The years after the War of 1812 marked the beginning of the first modern "post-war" era. For Americans, the end of the war unleashed a new spirit of nationalism, the rapid growth of cities and industry, and a quickening of expansion westward. This rapid economic expansion was not built on a solid foundation, and soon the nation's first financial crisis occurred.
The War of 1812 stifled foreign trade with the United Stated and spurred the growth of domestic manufacturing, which mushroomed to fill the gaps left by the declining foreign imports. This increase in manufacturing created employment opportunities for many post war Americans in the North East. Changes in production methods came about during this time as well. The Lowell system, used in textiles, placed each stage of manufacturing under one roof. This was the birth of the factory. Many new state banks began operation following the war. These banks began to issue a large quantity of bank notes, not always retaining an adequate supply of hard money to back them up. This new credit and monetary expansion helped fuel the post 1812 boom. Much of the credit was given to increased land speculation. Henry Clay created the American System which created high tariffs to support internal improvements such as roads. The nation was in dire need of better roads to help move manufactured goods. Money poured into road improvement. The first national road was built connecting the Potomac River with the Ohio River. This mercantilist system benefited people in New England, but hurt those living in the South and West. The high Tariffs protected the manufactures in the north from foreign trade. Those in the south feared retaliatory tariffs from other countries which would hurt their export economy.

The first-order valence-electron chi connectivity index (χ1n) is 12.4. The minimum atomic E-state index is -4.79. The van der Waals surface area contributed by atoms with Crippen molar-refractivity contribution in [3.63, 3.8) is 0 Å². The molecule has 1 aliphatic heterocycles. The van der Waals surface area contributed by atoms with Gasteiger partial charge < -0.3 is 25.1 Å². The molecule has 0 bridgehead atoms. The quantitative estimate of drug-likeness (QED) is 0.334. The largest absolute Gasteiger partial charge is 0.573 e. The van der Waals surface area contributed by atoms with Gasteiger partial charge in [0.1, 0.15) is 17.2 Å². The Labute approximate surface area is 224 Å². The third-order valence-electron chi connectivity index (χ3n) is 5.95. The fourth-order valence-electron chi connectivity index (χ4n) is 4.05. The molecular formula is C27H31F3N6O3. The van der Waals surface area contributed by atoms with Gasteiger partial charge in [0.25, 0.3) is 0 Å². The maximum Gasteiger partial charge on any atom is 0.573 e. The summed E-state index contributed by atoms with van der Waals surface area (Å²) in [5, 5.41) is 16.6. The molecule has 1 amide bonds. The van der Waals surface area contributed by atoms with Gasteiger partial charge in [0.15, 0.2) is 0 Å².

The panic of 1819 was the first major financial crisis in the United States. It featured widespread foreclosures, bank failures, unemployment, and a slump in agriculture and manufacturing.